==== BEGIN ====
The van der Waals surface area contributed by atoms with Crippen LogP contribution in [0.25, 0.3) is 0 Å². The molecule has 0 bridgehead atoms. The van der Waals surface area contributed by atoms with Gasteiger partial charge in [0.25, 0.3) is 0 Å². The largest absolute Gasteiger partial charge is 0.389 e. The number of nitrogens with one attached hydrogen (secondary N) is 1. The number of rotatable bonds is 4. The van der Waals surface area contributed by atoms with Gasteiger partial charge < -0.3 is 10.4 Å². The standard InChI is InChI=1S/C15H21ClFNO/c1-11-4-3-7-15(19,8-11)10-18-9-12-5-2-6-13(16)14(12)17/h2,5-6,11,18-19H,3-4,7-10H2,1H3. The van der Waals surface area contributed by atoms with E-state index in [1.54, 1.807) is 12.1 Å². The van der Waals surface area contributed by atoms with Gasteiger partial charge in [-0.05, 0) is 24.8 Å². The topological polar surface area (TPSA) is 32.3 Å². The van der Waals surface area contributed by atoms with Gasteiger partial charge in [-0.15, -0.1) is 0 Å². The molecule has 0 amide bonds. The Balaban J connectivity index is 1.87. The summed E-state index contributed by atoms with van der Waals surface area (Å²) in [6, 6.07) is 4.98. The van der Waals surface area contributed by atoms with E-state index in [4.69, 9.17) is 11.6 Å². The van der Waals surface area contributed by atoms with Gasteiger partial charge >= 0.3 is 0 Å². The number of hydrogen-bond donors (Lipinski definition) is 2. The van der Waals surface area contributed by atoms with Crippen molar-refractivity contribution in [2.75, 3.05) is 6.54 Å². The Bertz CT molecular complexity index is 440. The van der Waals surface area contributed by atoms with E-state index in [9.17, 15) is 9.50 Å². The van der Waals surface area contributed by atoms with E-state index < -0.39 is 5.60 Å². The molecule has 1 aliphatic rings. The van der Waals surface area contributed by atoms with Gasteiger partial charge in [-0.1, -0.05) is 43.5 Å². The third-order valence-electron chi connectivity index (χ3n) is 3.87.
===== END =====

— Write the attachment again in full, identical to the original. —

The van der Waals surface area contributed by atoms with Crippen LogP contribution in [0.25, 0.3) is 0 Å². The molecule has 0 bridgehead atoms. The van der Waals surface area contributed by atoms with Gasteiger partial charge in [0.25, 0.3) is 0 Å². The largest absolute Gasteiger partial charge is 0.389 e. The number of nitrogens with one attached hydrogen (secondary N) is 1. The number of rotatable bonds is 4. The van der Waals surface area contributed by atoms with Gasteiger partial charge < -0.3 is 10.4 Å². The standard InChI is InChI=1S/C15H21ClFNO/c1-11-4-3-7-15(19,8-11)10-18-9-12-5-2-6-13(16)14(12)17/h2,5-6,11,18-19H,3-4,7-10H2,1H3. The van der Waals surface area contributed by atoms with E-state index in [1.54, 1.807) is 12.1 Å². The van der Waals surface area contributed by atoms with Gasteiger partial charge in [-0.05, 0) is 24.8 Å². The topological polar surface area (TPSA) is 32.3 Å². The van der Waals surface area contributed by atoms with Gasteiger partial charge in [-0.15, -0.1) is 0 Å². The molecule has 0 amide bonds. The Balaban J connectivity index is 1.87. The summed E-state index contributed by atoms with van der Waals surface area (Å²) in [6, 6.07) is 4.98. The van der Waals surface area contributed by atoms with E-state index in [4.69, 9.17) is 11.6 Å². The van der Waals surface area contributed by atoms with Gasteiger partial charge >= 0.3 is 0 Å². The number of hydrogen-bond donors (Lipinski definition) is 2. The van der Waals surface area contributed by atoms with Crippen molar-refractivity contribution in [2.75, 3.05) is 6.54 Å². The Bertz CT molecular complexity index is 440. The van der Waals surface area contributed by atoms with E-state index in [9.17, 15) is 9.50 Å². The van der Waals surface area contributed by atoms with E-state index < -0.39 is 5.60 Å². The molecule has 1 aliphatic rings. The van der Waals surface area contributed by atoms with Gasteiger partial charge in [-0.1, -0.05) is 43.5 Å². The third-order valence-electron chi connectivity index (χ3n) is 3.87.